Wednesday whimsies

Pill poll,
please vote
If you are fascinated by supplementary protection certificates for patents, paediatric extensions and other ways of keeping patent protection going even beyond its normal lifespan, you probably know that The SPC Blog holds an annual seminar. What you may not know is that the blog is soliciting the preferences of its readers -- and there's an absurdly large number of them -- as to roughly when they'd like the seminar to take place. If you want to register your preference, click here for the blogsite: the poll is perched at the top of the sidebar.

The new PCC:
will it be even
more informal?
Starting yesterday, patent litigation weblog PatLit began a regular weekly series on the operation and progress of the recently-revamped Patents County Court for England and Wales.  The PCC Page, supplied by the Chartered Institute of Patent Attorneys (CIPA), is intended to help popularise the Court's new jurisdiction and rules, also making it easier for litigants and their advisers to follow the new scheme of things. As cases pass through the PCC, lessons learned from their progress will be explained, so that we can all learn from their experience.

Puff the magic Marley
There's not much there at the moment, but a bright future is predicted for IP in the Caribbean, a new (if descriptively titled) weblog piloted by Eddy Ventose.  The IPKat predicts plenty on Bob Marley -- who since his death has been a regular subject of IP litigation of one sort of another.  By curious coincidence, his first two posts are on Marley and Marlboro (no relation, though both are something to do with smoking, Merpel says).  Anyway, the Kats wish Eddy the best of luck and hope that all readers with Caribbean IP info to spare will remember to share it with him.

"Close that frontier!"
That splendidly articulate orator, thinker, practitioner and good friend of the IPKat Robert Carolina is speaking at the London School of Economics next Tuesday, 19 October as part of a gratifyingly free series on staying safe online. Rob's subject -- Closing of the Cyberspace Frontier and personal responsibility -- is not a 100% intellectual property subject, but it's one which no-one who is involved with online IP matters can afford to ignore.  Details are here.  Having chaired Robert on various occasions the Kat can confidently say, go and hear him, sit at his feet.  You won't be disappointed!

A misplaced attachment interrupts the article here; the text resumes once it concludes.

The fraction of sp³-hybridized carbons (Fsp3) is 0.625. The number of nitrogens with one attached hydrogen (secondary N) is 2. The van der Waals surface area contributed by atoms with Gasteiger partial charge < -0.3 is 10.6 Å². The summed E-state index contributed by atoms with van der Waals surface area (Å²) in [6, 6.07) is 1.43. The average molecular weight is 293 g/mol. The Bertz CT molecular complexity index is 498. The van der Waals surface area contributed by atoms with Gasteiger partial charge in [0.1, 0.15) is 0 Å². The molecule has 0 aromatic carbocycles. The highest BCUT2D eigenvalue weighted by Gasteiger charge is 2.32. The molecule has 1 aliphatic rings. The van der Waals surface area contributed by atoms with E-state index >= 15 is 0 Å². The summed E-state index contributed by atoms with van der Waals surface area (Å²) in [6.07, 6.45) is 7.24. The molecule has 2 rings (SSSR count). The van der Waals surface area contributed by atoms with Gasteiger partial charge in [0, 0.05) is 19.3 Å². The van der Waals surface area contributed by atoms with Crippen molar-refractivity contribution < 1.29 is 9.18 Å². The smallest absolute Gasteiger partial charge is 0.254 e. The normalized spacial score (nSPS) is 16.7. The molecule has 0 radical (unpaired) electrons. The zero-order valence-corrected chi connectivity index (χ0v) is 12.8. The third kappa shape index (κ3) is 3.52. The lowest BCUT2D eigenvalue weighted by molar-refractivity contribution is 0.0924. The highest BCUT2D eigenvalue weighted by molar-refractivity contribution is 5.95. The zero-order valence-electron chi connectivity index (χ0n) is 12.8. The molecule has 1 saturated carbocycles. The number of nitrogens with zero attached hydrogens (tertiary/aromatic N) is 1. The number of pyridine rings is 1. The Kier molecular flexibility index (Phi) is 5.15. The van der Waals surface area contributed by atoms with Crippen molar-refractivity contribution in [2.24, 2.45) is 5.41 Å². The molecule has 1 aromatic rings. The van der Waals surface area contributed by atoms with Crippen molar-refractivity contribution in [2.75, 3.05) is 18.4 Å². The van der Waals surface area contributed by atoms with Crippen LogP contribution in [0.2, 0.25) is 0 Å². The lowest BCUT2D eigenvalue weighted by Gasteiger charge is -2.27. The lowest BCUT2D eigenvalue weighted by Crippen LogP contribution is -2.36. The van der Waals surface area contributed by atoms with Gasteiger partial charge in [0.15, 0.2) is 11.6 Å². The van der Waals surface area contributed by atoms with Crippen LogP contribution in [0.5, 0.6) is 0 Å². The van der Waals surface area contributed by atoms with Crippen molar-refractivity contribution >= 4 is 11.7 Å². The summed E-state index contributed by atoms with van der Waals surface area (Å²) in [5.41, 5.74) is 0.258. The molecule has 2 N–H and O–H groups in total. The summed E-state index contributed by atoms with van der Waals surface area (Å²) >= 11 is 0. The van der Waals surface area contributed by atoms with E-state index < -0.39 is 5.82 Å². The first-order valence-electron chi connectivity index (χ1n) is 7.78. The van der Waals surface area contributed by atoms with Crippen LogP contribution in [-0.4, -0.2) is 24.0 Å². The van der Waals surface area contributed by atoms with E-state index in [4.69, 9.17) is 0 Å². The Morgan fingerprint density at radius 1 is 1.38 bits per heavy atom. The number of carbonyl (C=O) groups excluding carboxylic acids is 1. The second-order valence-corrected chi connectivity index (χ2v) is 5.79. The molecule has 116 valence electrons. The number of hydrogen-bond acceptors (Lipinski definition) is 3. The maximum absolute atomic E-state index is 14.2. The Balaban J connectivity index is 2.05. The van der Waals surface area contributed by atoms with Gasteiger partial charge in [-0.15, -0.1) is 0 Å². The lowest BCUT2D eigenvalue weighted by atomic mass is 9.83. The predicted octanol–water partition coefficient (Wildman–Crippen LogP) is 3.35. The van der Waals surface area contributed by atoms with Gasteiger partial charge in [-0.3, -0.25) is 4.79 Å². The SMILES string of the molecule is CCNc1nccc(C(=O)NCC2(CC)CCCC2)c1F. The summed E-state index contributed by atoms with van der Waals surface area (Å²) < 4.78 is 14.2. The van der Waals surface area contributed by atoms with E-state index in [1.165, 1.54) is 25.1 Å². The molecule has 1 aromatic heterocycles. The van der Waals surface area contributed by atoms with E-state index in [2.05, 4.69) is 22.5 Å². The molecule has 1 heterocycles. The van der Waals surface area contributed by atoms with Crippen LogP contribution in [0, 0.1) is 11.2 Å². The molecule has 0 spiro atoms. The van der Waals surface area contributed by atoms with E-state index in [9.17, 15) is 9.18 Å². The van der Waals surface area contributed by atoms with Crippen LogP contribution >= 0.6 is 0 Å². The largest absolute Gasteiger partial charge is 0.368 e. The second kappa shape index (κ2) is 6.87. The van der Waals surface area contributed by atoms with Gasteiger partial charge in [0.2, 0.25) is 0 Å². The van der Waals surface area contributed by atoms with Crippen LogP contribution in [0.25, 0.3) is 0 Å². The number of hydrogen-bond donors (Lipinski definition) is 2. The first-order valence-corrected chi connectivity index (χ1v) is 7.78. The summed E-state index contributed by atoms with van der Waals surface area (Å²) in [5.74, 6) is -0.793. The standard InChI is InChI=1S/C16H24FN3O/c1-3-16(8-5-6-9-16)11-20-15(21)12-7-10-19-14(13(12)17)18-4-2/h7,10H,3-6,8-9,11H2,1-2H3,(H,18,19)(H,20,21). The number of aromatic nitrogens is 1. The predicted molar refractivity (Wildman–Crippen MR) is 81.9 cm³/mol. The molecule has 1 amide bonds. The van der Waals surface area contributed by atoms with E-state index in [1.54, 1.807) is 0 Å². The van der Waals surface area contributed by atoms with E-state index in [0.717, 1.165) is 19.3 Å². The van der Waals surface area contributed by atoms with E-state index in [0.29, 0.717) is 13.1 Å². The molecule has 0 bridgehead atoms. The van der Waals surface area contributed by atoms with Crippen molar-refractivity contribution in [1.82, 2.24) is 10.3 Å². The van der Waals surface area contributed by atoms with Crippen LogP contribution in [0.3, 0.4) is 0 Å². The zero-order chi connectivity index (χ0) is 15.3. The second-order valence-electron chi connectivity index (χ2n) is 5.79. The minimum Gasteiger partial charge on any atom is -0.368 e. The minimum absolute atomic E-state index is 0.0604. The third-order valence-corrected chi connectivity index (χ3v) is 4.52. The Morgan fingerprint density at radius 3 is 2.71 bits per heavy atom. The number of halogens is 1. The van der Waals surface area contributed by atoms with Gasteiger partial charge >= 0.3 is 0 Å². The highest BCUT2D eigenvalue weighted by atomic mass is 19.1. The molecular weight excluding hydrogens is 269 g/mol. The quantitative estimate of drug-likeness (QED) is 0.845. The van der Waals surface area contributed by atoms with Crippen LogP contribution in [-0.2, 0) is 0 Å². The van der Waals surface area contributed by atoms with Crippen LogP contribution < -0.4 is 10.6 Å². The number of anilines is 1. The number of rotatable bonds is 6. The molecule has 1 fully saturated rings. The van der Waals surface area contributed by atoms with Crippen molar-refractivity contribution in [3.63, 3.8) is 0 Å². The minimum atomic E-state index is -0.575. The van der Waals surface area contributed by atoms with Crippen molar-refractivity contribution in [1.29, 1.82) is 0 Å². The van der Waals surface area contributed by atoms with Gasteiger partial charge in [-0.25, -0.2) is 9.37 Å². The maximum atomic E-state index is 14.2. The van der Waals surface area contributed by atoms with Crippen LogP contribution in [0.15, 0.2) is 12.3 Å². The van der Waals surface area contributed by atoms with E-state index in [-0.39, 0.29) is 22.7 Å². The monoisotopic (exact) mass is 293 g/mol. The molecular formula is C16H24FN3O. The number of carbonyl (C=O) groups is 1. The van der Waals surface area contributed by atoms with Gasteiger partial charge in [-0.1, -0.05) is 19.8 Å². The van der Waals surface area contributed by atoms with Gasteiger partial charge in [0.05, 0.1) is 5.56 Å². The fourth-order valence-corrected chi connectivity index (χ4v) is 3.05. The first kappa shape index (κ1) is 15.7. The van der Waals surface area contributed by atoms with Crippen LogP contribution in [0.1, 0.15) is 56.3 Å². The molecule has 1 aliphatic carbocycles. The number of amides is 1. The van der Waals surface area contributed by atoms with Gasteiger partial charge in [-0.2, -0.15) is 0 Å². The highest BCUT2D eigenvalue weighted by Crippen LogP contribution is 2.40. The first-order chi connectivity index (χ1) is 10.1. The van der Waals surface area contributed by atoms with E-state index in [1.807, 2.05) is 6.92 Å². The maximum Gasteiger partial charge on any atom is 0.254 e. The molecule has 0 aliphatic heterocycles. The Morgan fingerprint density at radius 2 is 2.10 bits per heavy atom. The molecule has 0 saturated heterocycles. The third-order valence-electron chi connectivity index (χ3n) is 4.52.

This year's Stephen Stewart Lecture details have only been announced, with less than a fortnight to go. The speaker is a huge coup for the Intellectual Property Institute, which holds this event annually to celebrate the life and remember the contribution of Stephen, one of its most colourful figures. Delivering the lecture -- which hasn't been given a title, which adds to its charm -- is Microsoft Corporation's Horacio E. Gutiérrez. The date, Thursday Monday 25 October 2010; the venue, the lovely premises occupied by the London office of international legal presence Freshfields Bruckhaus Deringer LLP, 65 Fleet Street, London EC4Y 1HT. Registration begins at 5pm for a 6pm start. There is no charge, but [as with Microsoft software, says Merpel] you have to register. Just email the IPI here, giving (i) your full name, (ii) your affiliation, title and/or university/programme and (iii) your email address [hang on, says Merpel, if you email the IPI from your email address, won't they have it already?] -- and don't forget to say the IPKat sent you!

Intellectual property litigators, and those on whose half their gallantly toil, will be delighted to know that the Fulbright & Jaworski 2010 Litigation Trends Survey is now available. Annually, hundreds of corporate counsel participate in this Litigation Trends survey and offer valuable perspectives as to how they view the world of litigation. The majority of respondents report they expect litigation to continue at the same pace or even increase in the coming year. PatLit has filleted out the bit that is patent-specific (here), but there's plenty more information for the interested reader. Anyone who would like to see the full 64-page report can access it by clicking here and completing the registration procedure.  There are also hundreds of pages of raw data for the real enthusiast.

Who needs Alicante when
you've got Newport?
So many people have kindly sent the IPKat this link to Newport State of Mind that he has taken the almost unprecedented step of relenting and agreeing to post it.  Yes, it does have some relevance to intellectual property (see here). No, it is not a recruitment video for the UK's Intellectual Property Office. Yes, it is rather more enjoyable in some folks' eyes/ears than the original, Empire State of Mind.  No, the owners of the copyright of the original work of which this was a parody weren't very happy about it -- and yes, it's still on YouTube despite apparently having been pulled down.  Happy now?
Wednesday whimsies Wednesday whimsies Reviewed by Jeremy on Wednesday, October 13, 2010 Rating: 5

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